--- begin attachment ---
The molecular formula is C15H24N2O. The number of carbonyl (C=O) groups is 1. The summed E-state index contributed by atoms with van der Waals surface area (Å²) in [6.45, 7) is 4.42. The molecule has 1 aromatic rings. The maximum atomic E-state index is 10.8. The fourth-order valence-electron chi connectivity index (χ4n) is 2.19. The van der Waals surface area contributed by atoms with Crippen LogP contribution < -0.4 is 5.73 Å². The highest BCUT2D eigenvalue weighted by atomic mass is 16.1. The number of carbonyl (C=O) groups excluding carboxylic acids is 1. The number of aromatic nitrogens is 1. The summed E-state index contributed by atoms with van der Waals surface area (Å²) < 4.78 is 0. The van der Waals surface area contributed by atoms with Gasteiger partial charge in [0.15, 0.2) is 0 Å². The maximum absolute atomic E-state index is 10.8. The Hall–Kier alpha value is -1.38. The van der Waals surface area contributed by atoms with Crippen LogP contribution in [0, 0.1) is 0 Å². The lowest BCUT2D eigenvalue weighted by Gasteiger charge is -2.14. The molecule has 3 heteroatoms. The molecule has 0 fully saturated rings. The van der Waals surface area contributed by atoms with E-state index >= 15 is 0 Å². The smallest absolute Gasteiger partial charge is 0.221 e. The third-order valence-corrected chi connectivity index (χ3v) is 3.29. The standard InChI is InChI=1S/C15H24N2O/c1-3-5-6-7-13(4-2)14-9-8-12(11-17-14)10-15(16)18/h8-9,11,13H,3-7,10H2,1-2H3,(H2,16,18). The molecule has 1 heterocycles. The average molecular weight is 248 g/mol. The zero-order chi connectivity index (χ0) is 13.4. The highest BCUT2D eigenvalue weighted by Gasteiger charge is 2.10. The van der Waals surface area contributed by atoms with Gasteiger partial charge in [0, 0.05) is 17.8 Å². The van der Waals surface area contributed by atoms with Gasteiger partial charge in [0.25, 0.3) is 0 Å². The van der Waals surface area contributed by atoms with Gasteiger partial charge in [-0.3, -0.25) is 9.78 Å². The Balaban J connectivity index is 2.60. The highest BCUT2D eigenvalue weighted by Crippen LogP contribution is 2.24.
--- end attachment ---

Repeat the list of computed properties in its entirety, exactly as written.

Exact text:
The molecular formula is C15H24N2O. The number of carbonyl (C=O) groups is 1. The summed E-state index contributed by atoms with van der Waals surface area (Å²) in [6.45, 7) is 4.42. The molecule has 1 aromatic rings. The maximum atomic E-state index is 10.8. The fourth-order valence-electron chi connectivity index (χ4n) is 2.19. The van der Waals surface area contributed by atoms with Crippen LogP contribution < -0.4 is 5.73 Å². The highest BCUT2D eigenvalue weighted by atomic mass is 16.1. The number of carbonyl (C=O) groups excluding carboxylic acids is 1. The number of aromatic nitrogens is 1. The summed E-state index contributed by atoms with van der Waals surface area (Å²) < 4.78 is 0. The van der Waals surface area contributed by atoms with Gasteiger partial charge in [0.15, 0.2) is 0 Å². The maximum absolute atomic E-state index is 10.8. The Hall–Kier alpha value is -1.38. The van der Waals surface area contributed by atoms with Crippen LogP contribution in [0, 0.1) is 0 Å². The lowest BCUT2D eigenvalue weighted by Gasteiger charge is -2.14. The molecule has 3 heteroatoms. The molecule has 0 fully saturated rings. The van der Waals surface area contributed by atoms with E-state index >= 15 is 0 Å². The smallest absolute Gasteiger partial charge is 0.221 e. The third-order valence-corrected chi connectivity index (χ3v) is 3.29. The standard InChI is InChI=1S/C15H24N2O/c1-3-5-6-7-13(4-2)14-9-8-12(11-17-14)10-15(16)18/h8-9,11,13H,3-7,10H2,1-2H3,(H2,16,18). The molecule has 1 heterocycles. The average molecular weight is 248 g/mol. The zero-order chi connectivity index (χ0) is 13.4. The highest BCUT2D eigenvalue weighted by Gasteiger charge is 2.10. The van der Waals surface area contributed by atoms with Gasteiger partial charge in [0, 0.05) is 17.8 Å². The van der Waals surface area contributed by atoms with Gasteiger partial charge in [0.25, 0.3) is 0 Å². The van der Waals surface area contributed by atoms with Gasteiger partial charge in [-0.3, -0.25) is 9.78 Å². The Balaban J connectivity index is 2.60. The highest BCUT2D eigenvalue weighted by Crippen LogP contribution is 2.24.